Why inventory-led e-commerce companies in India will not be profitable… EVER | VCCircle

Why inventory-led e-commerce companies in India will not be profitable… EVER

BY  Sandeep Aggarwal 
The entire Indian e-commerce biz, excluding online travel, is at least 8-10 years away from the scale, where inventory-led model may turn profitable.

While more than $350 million have been invested in Indian e-commerce over the past three years, a majority of the capital has gone into only one kind of e-commerce business model, i.e., inventory-led e-commerce models. The inventory led e-commerce models have almost the same economic characteristics as the traditional brick-and-mortar model when it comes to inventory risk exposure, warehousing, and sourcing. Even at an approximately $65 billion in gross merchandise value (excluding Kindle, AWS and digital downloads) in 2011, Amazon did not produce more than 0.25 per cent in operating margin from Amazon.com. The entire Indian e-commerce (excluding online travel) is around $550 million and is, at least, 8-10 years away from the scale, where inventory-led model may even turn profitable.

Let’s understand the basic economics of retail business

In retail industry, the blended gross margins are at around 30 per cent – low gross margins for categories such as mobile or electronics; moderate gross margins for categories such as home appliances and health & beauty; and high gross margins for clothing, shoes, accessories, watches, jewellery, etc. In all, retail is a 30 per cent gross margin business. After this gross margin, a retailer has to recover money for marketing, IT, operations (warehousing, sourcing, retail ops, etc.), lease/rental and G&A. If a retailer is highly efficient, in net-net he can achieve 7 per cent operating margin. For a 7 per cent operating margin, a retailer has to show that his inventory turnover is 10x or 12x and has no unsold inventory. The operating margins will be in negative territory if the retailer has more than 6 per cent unsold inventory.

So in general, retail earns 30 per cent in gross margin and spends 12 per cent on marketing, 6 per cent on lease/rental, 1 per cent on technology, 3 per cent on operations and 1 per cent on G&A to make 7 per cent operating margin. And if there is a high level of unsold inventory, the 7 per cent operating margin can be operating loss (assuming a minimum of 7 per cent unsold inventory).

Let’s define what makes an e-commerce company an inventory-led business model

Almost all e-commerce companies operating in India are theoretically based on an inventory-led business model. While there is no hard and fast or stringent definition, let me highlight four distinct things that set apart what is an inventory led e-commerce model versus not an inventory-led e-commerce model, for example, a marketplace model. First of all, the value proposition to a customer for the inventory-led e-commerce models is that whatever a customer is buying from them, they have those items in their inventory stock. Second, there is only one seller for each product sold by these companies and that would be these companies themselves. Third, these companies are merchants of record for the products sold by them. And finally, these companies issue invoices to the customers in their names. On the other hand, all the four distinctions are not applicable on a marketplace model.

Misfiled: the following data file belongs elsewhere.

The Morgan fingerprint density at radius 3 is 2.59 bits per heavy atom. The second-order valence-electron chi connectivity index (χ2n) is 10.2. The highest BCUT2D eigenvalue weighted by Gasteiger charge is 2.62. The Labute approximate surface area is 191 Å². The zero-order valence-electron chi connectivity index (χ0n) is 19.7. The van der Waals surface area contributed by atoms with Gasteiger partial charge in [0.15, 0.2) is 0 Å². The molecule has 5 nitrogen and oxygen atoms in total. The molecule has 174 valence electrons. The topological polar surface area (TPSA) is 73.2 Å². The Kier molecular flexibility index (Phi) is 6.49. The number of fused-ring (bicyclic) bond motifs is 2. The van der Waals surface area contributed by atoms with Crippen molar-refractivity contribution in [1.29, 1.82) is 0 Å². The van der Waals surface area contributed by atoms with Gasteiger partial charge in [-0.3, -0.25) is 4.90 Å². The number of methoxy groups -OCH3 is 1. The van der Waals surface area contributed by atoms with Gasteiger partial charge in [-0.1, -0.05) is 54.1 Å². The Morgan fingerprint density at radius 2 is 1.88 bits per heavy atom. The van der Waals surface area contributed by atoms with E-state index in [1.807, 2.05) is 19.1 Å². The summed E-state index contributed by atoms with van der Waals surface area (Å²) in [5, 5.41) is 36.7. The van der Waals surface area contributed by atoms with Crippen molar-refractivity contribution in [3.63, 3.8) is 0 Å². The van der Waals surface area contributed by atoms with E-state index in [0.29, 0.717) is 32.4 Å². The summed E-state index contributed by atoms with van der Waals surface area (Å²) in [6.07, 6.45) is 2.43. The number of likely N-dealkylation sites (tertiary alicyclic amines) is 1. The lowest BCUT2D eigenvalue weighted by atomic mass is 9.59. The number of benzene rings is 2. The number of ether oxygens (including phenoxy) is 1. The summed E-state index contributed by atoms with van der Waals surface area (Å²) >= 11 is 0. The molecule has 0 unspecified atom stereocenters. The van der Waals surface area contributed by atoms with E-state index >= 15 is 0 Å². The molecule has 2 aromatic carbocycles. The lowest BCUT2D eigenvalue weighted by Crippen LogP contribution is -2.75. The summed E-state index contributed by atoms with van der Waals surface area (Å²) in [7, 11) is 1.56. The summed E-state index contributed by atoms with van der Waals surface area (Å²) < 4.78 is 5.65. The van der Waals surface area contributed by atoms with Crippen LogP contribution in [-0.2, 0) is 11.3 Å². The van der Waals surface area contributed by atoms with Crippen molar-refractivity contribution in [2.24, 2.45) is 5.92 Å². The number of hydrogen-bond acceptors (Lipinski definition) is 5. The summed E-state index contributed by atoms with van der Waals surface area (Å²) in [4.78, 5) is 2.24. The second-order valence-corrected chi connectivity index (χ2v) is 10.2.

After setting the stage with these two aspects, let me now highlight the five reasons why inventory-led e-commerce companies will not be profitable… ever!

1) Existing practices by inventory-led Indian e-commerce players are not sustainable. Most of the Indian e-commerce players have inventory-led models. However, these companies try to reduce their inventory exposure by restoring to something called SOR or sales on return basis. The sales-on-return basis is a working capital management technique or negotiation style that assumes that the e-commerce company is buying an item from a supplier and in case the product is not sold within a stipulated time, the supplier will take the item back. Another practice that is in vogue is to create a back-to-back arrangement, i.e., get a customer order and then procure the item and ship it to the buyer. These practices are fine when you are doing 5-3,000 unit shipment per day but beyond that, it is not sustainable. Most of the inventory-led models promise customers that anything you see on my site is in my warehouse and that may not be true. More importantly, SOR and back-to-back are clever working capital management but not a choice of business model. 

2) Inventory risk means 12-15 per cent gross margin is down the drain. Because sales on return and back-to-back are not sustainable practices, majority of the inventory-led e-commerce models are either buying in advance more and more products they sell or will soon have to start holding inventory. And it does not matter how large or sophisticated a retailer or an e-commerce company is – every year, he is left with 12-15 per cent unsold inventory. That means, even if you are making sizable gross profits, Opex and unsold inventory will push you down into losses as seen with the majority of the e-commerce companies. Now, if you add the cost of storing items, i.e., running monolithic warehouses with inventory and store managers, insurance cost, security cost, etc., this can take another 3-5 per cent toll in terms of costs.